Carnival to resume sailings at eight cruise lines in July


Carnival PLC (LON:CCL) said it expects to have eight of its main cruise brands resume sailings by the end of July.

Four US lines will resume a limited range of cruises in July, while European brands Costa, AIDA will add to the places they currently sail to while P&O and Cunard will offer trips around the UK coast before widening it to other places in Europe.

In total, 42 of the 91 ships in Carnival’s fleet will be used or 52% of its capacity.

“The initial cruises will take place with enhanced health protocols developed in conjunction with government and health authorities, and informed by guidance from the company’s public health, epidemiological and policy experts,” Carnival said.

The P&O owner has been racking up huge losses because of the suspension of cruises on safety ground during the pandemic and posted a US$2bn deficit in its latest quarter.

Roger Frizzell, chief communications officer, said: “We are excited to see eight of our world-leading cruise line brands sailing this summer.

“The broader restart of cruising marks a critical step in the recovery of our brands and the industry as a whole.

“In working with global and national health authorities and medical experts, as well as authorities in destination countries, the company’s brands have developed a comprehensive set of health and safety protocols for protection and mitigation across the entire cruise experience for its initial cruises.”

The resumption of cruises will not please environmental groups, who have slammed Carnival for pollution at sea, diesel emissions and plastic use.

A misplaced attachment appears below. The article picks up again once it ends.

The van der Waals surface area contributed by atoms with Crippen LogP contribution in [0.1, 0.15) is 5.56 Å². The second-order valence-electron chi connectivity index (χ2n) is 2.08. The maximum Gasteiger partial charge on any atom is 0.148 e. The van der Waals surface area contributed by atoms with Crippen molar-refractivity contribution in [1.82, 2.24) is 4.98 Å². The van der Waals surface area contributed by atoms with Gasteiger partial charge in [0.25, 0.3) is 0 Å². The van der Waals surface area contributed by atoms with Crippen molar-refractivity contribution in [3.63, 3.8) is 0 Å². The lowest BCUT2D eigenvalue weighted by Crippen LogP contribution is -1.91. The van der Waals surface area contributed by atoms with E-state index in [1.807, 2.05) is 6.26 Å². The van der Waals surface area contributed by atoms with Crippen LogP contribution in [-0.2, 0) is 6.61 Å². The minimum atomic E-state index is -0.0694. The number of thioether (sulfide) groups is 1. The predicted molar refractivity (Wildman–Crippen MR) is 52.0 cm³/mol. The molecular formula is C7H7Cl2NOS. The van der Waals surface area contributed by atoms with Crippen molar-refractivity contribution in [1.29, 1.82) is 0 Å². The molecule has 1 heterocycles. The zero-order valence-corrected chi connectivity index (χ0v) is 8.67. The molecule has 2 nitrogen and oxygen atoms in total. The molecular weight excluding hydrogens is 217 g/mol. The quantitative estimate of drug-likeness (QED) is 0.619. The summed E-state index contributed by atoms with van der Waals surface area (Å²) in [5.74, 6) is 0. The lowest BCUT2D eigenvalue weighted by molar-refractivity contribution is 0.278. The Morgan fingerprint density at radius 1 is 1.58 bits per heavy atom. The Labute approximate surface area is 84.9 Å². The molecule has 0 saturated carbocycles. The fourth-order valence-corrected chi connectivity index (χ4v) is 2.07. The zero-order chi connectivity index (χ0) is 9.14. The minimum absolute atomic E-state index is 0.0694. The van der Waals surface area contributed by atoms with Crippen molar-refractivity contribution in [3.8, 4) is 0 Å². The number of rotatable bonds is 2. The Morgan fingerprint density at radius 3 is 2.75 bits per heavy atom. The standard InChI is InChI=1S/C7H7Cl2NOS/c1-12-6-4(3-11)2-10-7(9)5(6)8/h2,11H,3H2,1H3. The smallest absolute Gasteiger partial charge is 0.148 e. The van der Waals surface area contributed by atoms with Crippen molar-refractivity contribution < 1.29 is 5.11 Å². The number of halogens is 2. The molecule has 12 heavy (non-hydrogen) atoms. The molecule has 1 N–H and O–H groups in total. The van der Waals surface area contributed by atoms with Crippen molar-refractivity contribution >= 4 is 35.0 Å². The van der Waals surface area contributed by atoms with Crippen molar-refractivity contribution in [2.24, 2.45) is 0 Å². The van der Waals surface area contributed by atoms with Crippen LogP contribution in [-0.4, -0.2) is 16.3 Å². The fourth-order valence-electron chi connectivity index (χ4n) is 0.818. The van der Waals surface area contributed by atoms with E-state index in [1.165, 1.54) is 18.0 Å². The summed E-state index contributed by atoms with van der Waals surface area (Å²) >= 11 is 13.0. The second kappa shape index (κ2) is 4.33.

The FTSE 250 group yesterday responded with a new set of green initiatives that included a vow to halve its single-use plastic waste by the end of this year and also to cut food waste by 30% by the end of next year and by 50% by 2030.

Cruise ships are notorious polluters and the London-listed group added it intends to cut its carbon rate per berth by 40% by 2030 relative to 2008 using a combination of LNG and battery, fuel cell and biofuel options to power its fleet.

Bill Burke, chief maritime officer, said: “The new set of 2030 sustainability targets and 2050 aspirations build on the momentum of the company’s performance relative to its 2020 sustainability goals, which were achieved and in some cases surpassed in 2019, a full year ahead of schedule.

“As the company continues to work toward the broad restart of guest cruise operations, it is maintaining its focus on its environmental, social and governance performance.”

Shares eased 0.5% to 1,718.6p.


Please enter your comment!
Please enter your name here